It Will Always Be With You
This is a guest post from Oleg Fadeev (pictured below) who comes to us all the way from Nizhni Novgorod, Russia.
I grew up in a socially unstable district of an industrial city. My father was a military officer these times and my mom was a school teacher. It’s obvious that our family’s prosperity was a bit higher than the one of the rest in our neighborhood. And this was really a problem when I went to school. I wasn’t a nerd actually, I had a couple of friends, but still this fact mattered nothing. Every day I was bullied or beaten up because of my family’s status. I tried to stand it as much as I could but once something was broken inside of me. In one of the school brawls I hit the guy’s head against the wall several times. He was hospitalized. The other time I broke guy’s ribs stomping him. The problem was at my door already, but I was too young to pay attention to it. I thought I found the remedy against bullying – cruelty. It worked well, soon no one was eager to stand against me or joke on me, because I started to fight immediately and I was outrageous. My parents noticed that change in me; I’ve been taken to psychologists, psychiatrists but in vain. Accidentally it was my father who helped me. He made me attend karate classes. And suddenly I became a real addict. I adored my training, I did more than my best during it and with the course of time I became a quieter person, focused on studying and even finished the school with honors.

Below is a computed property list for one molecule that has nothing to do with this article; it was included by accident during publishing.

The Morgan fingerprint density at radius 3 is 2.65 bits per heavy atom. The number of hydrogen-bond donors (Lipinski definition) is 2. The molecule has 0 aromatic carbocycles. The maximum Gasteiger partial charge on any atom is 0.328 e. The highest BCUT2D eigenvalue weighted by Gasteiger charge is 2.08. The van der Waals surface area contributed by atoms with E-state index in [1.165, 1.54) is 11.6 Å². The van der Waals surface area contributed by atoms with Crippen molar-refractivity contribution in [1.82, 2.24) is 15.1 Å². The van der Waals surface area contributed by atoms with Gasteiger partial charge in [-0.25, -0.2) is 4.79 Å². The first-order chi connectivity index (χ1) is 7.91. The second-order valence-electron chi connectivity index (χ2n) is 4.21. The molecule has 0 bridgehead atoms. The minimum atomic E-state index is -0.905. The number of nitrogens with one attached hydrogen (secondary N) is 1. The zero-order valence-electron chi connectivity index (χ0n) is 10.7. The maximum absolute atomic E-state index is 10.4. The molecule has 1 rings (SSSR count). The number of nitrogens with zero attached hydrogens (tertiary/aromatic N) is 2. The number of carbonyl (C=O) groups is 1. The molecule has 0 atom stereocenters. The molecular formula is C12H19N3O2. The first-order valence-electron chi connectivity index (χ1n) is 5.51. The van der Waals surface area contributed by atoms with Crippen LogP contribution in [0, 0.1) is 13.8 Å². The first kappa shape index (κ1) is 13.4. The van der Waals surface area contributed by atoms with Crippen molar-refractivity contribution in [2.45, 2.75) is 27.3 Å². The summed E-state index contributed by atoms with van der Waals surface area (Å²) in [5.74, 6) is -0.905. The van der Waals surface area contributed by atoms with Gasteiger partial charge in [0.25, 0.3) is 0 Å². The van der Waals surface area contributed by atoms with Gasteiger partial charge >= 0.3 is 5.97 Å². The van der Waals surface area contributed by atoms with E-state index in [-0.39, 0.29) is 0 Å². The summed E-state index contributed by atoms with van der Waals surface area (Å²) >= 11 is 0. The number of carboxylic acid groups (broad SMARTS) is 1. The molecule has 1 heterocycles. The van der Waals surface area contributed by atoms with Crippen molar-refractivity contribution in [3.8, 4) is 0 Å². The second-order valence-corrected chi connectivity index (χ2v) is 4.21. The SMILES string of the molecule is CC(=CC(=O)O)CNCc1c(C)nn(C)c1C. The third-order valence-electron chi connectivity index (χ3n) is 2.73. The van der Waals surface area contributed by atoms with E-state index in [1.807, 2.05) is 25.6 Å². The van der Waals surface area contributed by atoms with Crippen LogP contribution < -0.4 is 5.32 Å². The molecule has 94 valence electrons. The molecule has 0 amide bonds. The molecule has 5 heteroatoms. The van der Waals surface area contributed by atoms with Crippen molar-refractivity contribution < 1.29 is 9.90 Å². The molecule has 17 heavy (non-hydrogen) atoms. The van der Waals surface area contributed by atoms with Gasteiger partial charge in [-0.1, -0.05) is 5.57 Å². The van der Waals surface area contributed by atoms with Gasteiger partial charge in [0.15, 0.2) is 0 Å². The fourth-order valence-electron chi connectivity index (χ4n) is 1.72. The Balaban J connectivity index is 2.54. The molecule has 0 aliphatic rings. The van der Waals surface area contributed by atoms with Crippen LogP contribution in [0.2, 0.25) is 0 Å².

After that I entered a military institute and there I became interested in boxing, but this is another story.
The problem is that I didn’t become fully normal and I know it. That bullying in my childhood is still inside. I’m 35 years old, but I still escalate the conflict easily and sometimes without my will. It is instinctive – overwhelming cruelty against anyone who tries to offend me….. Or it seems to me that he’s trying. I have a total control of myself but I see these processes inside my psyche when I’m accidentally pushed by someone’s shoulder, or when there is some verbal confrontation. I feel this readiness to do harm and it is actually a problem. That’s why I don’t drink too much; I’m very polite, sometimes even too polite with people in order not to provoke them and me. I prefer to evade any confrontation and it is often treated as my softness by other people, because they don’t know what hell I try to leash.
I wanted to share this story in order to remind that bullying in the childhood could be traced not only by depression or melancholy but sometimes just the opposite. And it also becomes a problem later.